Seniors

Genealogy @ Your Library: FamilySearch.org

FamilySearch.org is a free searchable genealogical resource sponsored by the Church of Latter Day Saints. In addition to having billions of searchable records, it also has a vast amount of educational information regarding genealogy.  Join us as we explore this free family history treasure trove.

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Check out these new titles recently added to the Library's History shelves.

New this month in the Large Print collection are a variety of romance, mystery, and thriller titles. A few are featured below, with additional new titles available in the Large Print collection at the Library.

Sunset beach [large print] by 1954- Mary Kay Andrews
Also available in: print | audiobook

Pull up a lounge chair and have a cocktail at Sunset Beach - it comes with a twist. Drue Campbell's life is adrift. Out of a job and down on her luck, life doesn't seem to be getting any better when her estranged father, Brice Campbell, a flamboyant personal injury attorney, shows up at her mother's funeral after a twenty-year absence. Worse, he's remarried - to Drue's eighth grade frenemy, Wendy, now his office manager. And they're offering her a job. It seems like the job from hell, but the offer is sweetened by the news of her inheritance - her grandparents' beach bungalow in the sleepy town of Sunset Beach, a charming but storm-damaged eyesore now surrounded by waterfront McMansions. With no other prospects, Drue begrudgingly joins the firm, spendingher days screening out the grifters whose phone calls flood the law office. Working with Wendy is no picnic either. But when a suspicious death at an exclusive beach resort nearby exposes possible corruption at her father's firm, she goes from unwilling cubicle rat to unwitting investigator, and is drawn into a case that may - or may not - involve her father. With an office romance building, a decades-old missing persons case re-opened, and a cottage in rehab, one thing is for sure at Sunset Beach: there's a storm on the horizon. 

Queen bee : a novel by Dorothea Benton Frank
Also available in: print | audiobook

Beekeeper Holly McNee Kensen quietly lives in a world of her own on Sullivans Island, tending her hives and working at the local island library. Holly calls her mother The Queen Bee because she's a demanding hulk of a woman. Her mother, a devoted hypochondriac, might be unaware that she's quite ill but that doesn't stop her from tormenting Holly. To escape the drama, Holly's sister Leslie married and moved away, wanting little to do with island life. Holly's escape is to submerge herself in the lives of the two young boys next door and their widowed father, Archie.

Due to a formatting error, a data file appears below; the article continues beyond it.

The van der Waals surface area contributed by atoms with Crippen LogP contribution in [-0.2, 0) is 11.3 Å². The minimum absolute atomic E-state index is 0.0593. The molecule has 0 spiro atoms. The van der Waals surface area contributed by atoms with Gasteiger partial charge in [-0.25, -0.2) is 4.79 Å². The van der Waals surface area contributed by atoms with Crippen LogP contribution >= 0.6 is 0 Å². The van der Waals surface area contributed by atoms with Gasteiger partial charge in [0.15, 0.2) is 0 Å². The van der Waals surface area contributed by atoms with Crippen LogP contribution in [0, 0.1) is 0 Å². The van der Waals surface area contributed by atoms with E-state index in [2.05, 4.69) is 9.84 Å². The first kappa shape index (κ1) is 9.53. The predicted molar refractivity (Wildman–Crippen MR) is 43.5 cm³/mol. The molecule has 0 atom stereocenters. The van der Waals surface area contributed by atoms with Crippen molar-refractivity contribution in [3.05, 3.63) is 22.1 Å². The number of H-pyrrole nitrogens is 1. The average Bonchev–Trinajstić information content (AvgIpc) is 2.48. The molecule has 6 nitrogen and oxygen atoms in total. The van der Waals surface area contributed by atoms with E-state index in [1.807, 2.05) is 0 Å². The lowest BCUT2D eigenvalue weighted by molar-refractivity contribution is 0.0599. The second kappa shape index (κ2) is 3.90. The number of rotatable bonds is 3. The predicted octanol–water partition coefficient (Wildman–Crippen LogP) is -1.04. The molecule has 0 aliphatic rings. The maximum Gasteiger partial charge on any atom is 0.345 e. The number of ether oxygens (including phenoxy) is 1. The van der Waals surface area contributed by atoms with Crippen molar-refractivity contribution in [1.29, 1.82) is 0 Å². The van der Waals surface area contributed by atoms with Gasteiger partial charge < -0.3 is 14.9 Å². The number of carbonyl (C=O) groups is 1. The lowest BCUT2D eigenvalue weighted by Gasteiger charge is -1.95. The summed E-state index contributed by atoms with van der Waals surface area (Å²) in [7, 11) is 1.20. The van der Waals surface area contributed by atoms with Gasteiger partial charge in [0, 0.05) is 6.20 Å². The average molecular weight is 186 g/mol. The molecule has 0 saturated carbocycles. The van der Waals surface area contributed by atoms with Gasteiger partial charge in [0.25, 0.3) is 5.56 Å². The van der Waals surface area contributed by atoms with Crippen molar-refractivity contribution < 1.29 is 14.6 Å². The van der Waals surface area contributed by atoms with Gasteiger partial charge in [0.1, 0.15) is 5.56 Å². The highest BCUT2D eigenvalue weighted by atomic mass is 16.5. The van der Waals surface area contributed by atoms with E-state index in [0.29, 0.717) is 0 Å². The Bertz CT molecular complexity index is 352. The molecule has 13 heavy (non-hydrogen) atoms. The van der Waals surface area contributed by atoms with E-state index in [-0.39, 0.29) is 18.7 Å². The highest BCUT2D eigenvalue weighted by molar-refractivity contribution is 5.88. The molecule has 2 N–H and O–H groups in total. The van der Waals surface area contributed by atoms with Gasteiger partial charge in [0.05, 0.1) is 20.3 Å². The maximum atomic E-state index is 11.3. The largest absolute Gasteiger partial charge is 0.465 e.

Her world is upended when the more flamboyant Leslie returns and both sisters, polar opposites, fixate on what's happening in their neighbor's home. Is Archie really in love with that awful ice queen of a woman? If Archie marries her, what will become of his little boys? Restless Leslie is desperate for validation after her imploded marriage, squandering her favors on any and all takers. Their mother ups her game in an uproarious and theatrical downward spiral. Scandalized Holly is talking to her honey bees a mile a minute, as though they'll give her a solution to all the chaos. Maybe they will.

Queen Bee is a classic Lowcountry Tale--warm, wise and hilarious, it roars with humanity and a dropperful of whodunit added for good measure by an unseen hand.

Check out these new titles recently added to the Library's Biography shelves.

The light years : a memoir by 1956- Chris Rush

The above quotation is attributed to Benjamin Franklin at the close of the Constitutional Convention. Franklin gave this response to a query as he was leaving Independence Hall on the final day of deliberations. According to Maryland delegate James McHenry,  "A lady asked Dr. Franklin, Well Doctor what have we got a republic or a monarchy." From the Latin "res publica," a republic is a form of government in which the country is considered a “public matter”, not the private concern or property of the rulers, in which public offices are consequently appointed or elected rather than privately accommodated (i.e., through inheritance or divine mandate).

Recently The Washington Post added a new phrase to it's online masthead:  "Democracy Dies in Darkness." Indeed, a free and independent press is an essential part of a democratic society. 

What do cozy mystery books and romance books have in common? An affinity for silly titles such as:

Mulch Ado About Murder

Chili Con Corpses

How to Flirt with a Naked Werewolf

So I Married a Sorcerer

We've created a Battle of the Bad Books. Vote for your favorite "bad" mystery or romance title each week and watch how the bracket is narrowed to the ultimate winner. Check out the display and related books available for check-out at CPL.

May 1, 1960.  An American U-2 spy plane piloted by Francis Gary Powers was shot down over Central Russia. Powers was tried, convicted and sentenced to 10 years in prison, but was released in exchange for an imprisoned Soviet spy.

May 2, 2011.  Osama bin Laden was killed by U.S. Special Forces during a raid on his secret compound in Pakistan.

May 4, 1886.  The Haymarket Square Riot occurred in Chicago after 180 police officers advanced on 1,300 persons gathered in the square listening to speeches of labor activists and anarchists. An incendiary device  thrown by an unknown person caused police to open fire and led to the death of several people, including eight policemen.

Check out these new titles recently added to the Library's History shelves.

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